map of a galaxy showing thin and thick disks
An artist's impression of the Milky Way shows the thick and thin discs. Thin disk stars are younger and have higher metallicity than the older, metal-poor stars in the thick disk. (NASA/JPL Caltech/R.Hurt/SSC)

Her results show that the appearance of continents on Earth represents the median value.

Earth's plate tectonics began about 3 billion years ago, or about 9.5 billion years since the beginning of the Universe. In Greaves' sample, the first continents appeared 2 billion years before Earth's on thin disk stars. The thick disk stars in her work produced rocky planets with continents that appeared even earlier: about 4 to 5 billion years before Earth's.

She also found that on most planets, continents will form more slowly than on Earth. Planets need the right amount of heat to form continents, and too much heat is adverse.

Greaves also found a correlation between continents and the Fe/H ratio in stars.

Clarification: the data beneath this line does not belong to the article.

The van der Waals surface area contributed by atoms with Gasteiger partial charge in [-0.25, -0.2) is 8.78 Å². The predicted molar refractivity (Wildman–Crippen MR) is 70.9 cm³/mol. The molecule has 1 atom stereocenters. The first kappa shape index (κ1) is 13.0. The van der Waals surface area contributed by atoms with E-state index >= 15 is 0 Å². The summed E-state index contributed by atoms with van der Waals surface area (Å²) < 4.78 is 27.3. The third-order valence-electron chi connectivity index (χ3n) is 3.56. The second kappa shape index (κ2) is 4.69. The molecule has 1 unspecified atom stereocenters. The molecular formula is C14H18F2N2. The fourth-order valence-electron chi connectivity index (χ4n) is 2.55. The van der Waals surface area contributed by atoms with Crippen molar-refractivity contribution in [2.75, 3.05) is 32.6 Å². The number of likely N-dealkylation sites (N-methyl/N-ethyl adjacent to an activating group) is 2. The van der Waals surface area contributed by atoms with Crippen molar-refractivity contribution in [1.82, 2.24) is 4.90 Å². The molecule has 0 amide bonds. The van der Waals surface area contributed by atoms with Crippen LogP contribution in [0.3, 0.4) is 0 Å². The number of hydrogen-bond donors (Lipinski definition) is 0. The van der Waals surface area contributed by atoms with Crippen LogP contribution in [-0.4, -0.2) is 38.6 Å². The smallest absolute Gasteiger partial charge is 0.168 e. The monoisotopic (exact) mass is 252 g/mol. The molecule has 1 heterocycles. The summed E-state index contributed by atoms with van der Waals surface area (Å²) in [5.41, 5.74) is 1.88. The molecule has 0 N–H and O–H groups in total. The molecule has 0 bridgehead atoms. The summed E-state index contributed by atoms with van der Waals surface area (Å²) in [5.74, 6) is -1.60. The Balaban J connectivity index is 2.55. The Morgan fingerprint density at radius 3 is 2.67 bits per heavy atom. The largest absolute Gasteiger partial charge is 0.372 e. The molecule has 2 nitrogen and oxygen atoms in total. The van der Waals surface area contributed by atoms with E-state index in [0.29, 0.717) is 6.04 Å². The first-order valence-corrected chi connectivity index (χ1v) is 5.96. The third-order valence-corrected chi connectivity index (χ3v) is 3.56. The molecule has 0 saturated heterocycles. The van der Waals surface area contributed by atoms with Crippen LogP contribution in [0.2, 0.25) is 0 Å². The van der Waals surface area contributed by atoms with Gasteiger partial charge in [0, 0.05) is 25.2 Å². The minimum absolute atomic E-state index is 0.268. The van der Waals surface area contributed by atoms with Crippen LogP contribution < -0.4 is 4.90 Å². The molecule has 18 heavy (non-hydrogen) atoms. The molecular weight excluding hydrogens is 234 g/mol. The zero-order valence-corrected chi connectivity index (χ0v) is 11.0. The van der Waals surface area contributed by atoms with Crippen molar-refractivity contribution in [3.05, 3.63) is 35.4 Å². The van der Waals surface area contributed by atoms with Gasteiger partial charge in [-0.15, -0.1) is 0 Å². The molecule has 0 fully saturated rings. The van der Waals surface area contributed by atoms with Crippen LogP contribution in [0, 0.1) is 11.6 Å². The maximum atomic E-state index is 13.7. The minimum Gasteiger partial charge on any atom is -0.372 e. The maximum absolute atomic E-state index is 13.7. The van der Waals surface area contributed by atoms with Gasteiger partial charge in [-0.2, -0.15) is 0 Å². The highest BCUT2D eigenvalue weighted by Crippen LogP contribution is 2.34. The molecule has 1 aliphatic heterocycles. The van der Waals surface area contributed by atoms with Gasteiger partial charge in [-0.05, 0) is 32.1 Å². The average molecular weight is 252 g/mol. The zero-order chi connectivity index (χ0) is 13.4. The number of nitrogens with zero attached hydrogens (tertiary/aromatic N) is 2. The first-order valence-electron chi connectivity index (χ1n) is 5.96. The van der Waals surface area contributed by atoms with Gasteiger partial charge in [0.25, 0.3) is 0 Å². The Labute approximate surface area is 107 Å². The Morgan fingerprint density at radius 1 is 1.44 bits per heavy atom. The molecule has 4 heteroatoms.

"There is an overall trend versus stellar iron content, with continents appearing earlier at lower [Fe/H]," she writes.

Greaves writes that stars with lower metallicity than our Sun might be a good place to search for habitable exoplanets with continents.

"Systems with sub-solar metallicity seem particularly interesting," she writes.

In her sample, all of those planets formed continents more quickly than Earth, so advanced life is more likely there. Maybe even more advanced than us.

The thick disk stars are also intriguing since they clearly developed continents quickly.

"The example thick disk systems are especially far ahead, meriting more investigation," she writes, adding that out of all the stars that we know that have exoplanets, only 7 percent are thick disk stars.